Silkopter FC



[Updated the PCB/SCH with the latest version:

- added a diode for the LEDs to drop the voltage from 5V to lower so the input (3v3) is lower than 0.7 VCC

- fixed some parallel traces on the top and bottom of the board

- broken out i2c on another pin header]

I started working on a custom FC board for silkopter and soon I will receive the first PCBs.

It's meant to be used as a Raspberry PI HAT and all the software (silkopter) runs on raspbian.

The board is 2 layout and can be printed (I hope, still didn't receive them yet) using DirtyPCB for ~30e for 10 boards. It was developed with the free version of eagle (hence the 2 layer limitation) in the past week.

Eagle schematic and PCB layout are on github 

My goal with this board is to have solid, long range RF integrated into the board, add sensor redundancy and experiment with SMD as a side quest.


- Dual MPU9250 9-axis IMU, one on SPI and one on I2C. They will both perform @1Khz

- Dual MS5611 barometer, one on SPI and the other on I2C @100Hz for both

- ADS1115 16bit ADC for current/voltage sensing

- Input for a serial GPS like any ublox (3.3V signal)

- Input for a serial sonar like MaxSonar. Works both with UART and RS232 signals (normal or inverted, 3.3V both)


- Either a RF4463F30 board (-126dBm sensitivity, 1000kbps, 30dBm power)

- Or a RFM22B board (-126dBm sensitivity, 256kbps, ~20dBm power)


- 6 PWM. I plan 4 motors and 2 for gimbal

- 3 RGB leds (NeoPixels or WS2812b)

A skilled developer could adapt Arducopter to support this board in 1-2 weeks. The trickier part would be the RC part to make it use the RF board instead of a classic RC receiver.

I'm also developing a custom RC system with a Raspberry PI, a touchscreen for FPV digital video (800x480 resolution, 2000kbps), a 3 axis gimbal for yaw/pitch/roll and a motorized slider for thrust control.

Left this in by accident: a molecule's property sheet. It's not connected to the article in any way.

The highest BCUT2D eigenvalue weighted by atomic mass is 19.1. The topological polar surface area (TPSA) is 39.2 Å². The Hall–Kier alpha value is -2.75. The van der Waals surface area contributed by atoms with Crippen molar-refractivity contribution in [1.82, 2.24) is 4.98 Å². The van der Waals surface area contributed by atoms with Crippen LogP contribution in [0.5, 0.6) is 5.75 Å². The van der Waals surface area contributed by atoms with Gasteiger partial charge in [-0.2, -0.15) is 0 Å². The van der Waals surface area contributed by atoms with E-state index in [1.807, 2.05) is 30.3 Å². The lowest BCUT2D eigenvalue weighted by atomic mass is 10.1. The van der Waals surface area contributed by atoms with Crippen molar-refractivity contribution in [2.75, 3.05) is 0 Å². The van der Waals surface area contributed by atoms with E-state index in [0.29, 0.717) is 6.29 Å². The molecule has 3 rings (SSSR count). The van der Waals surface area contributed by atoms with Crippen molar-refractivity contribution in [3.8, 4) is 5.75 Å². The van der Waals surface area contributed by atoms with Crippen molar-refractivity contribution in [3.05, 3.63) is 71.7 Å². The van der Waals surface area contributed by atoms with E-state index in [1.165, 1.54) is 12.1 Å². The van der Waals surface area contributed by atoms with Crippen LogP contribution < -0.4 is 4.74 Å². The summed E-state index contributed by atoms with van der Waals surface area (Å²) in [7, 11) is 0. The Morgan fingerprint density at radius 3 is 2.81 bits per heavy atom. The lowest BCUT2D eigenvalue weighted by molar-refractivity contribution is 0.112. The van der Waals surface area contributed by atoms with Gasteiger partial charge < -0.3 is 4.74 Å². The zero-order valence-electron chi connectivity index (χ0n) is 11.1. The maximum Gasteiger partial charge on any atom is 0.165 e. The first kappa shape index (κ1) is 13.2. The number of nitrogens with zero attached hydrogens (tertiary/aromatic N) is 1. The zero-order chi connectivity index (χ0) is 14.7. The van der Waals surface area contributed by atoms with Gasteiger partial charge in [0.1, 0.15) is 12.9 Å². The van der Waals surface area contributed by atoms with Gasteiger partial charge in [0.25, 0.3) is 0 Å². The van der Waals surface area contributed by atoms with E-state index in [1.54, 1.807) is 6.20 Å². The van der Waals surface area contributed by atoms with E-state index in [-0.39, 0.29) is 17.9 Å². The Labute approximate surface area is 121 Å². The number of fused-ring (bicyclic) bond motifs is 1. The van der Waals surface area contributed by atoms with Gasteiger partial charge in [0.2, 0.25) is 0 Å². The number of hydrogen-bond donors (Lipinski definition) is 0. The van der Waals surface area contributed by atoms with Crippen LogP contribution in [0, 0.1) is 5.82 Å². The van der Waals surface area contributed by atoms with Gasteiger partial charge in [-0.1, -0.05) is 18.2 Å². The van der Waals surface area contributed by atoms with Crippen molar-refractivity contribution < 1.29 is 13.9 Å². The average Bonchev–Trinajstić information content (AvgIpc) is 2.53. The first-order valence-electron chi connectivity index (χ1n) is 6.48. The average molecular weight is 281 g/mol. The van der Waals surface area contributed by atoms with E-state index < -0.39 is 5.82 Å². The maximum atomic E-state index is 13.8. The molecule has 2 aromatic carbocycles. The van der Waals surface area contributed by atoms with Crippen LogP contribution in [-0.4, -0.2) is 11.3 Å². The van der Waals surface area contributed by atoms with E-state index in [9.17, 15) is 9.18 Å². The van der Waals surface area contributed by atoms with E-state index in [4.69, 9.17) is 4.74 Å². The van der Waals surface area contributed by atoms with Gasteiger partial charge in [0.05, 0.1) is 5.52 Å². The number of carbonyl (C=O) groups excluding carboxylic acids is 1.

I'm working now on the component selection and schematic.

The build log is  here.

Feedback is welcome, it's my second PCB ever and my first one with SMD and especially a QFN package.

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  • Thanks for the code and your help on setting it up

    Silkopter environment is quite interesting and powerful,it is part of my toolkit as of now :-)

    Might give it a try on my MiniZee as well !!

  • Email sent. You have instructions there. If anything fails let me know pls.


  • Well this is an offer I cannot refuse !!!

    This is my address:

    Thanks for your help on this issue that is affecting the whole DIYer community.

  • You'd have to build the entire thing... I can send you the binaries though and a in 10 minutes you should be able to get it running.

    You need the 'brain' (raspberry pi binary) and the 'gs' (running on an ubuntu)

    They both have to be on the same network.

    Let me know if you need this, I can prepare it in 10-15 min and send it by mail.

    You'd be able to test these sensors:

    ADS1115 (i2c)

    MaxSonar (serial)

    MPU9250 (i2c & spi)

    MS5611 (i2c & spi)

    Raspberry pi camera

    SRF01/02 (i2c)

    UBLOX (6/7/8 serial & spi)

  • Great !!

    I guess I did not digged deep enough ;-)

    It is not a coincidence, I received 4 defective units so fare and most are related to bad quality of reflow, and other DIYers also got this issue, This is why I have to rework all the modules I receive, so  I am looking for a simple standalone code that I could use for test the SPI. I can use a probe, but the best is using real code on a test system so I dont have to dismantle my working drones all the time. Is there an easy way just to start just the ms5611 as some kind of standalone, or I have to build the complete Silkcopter?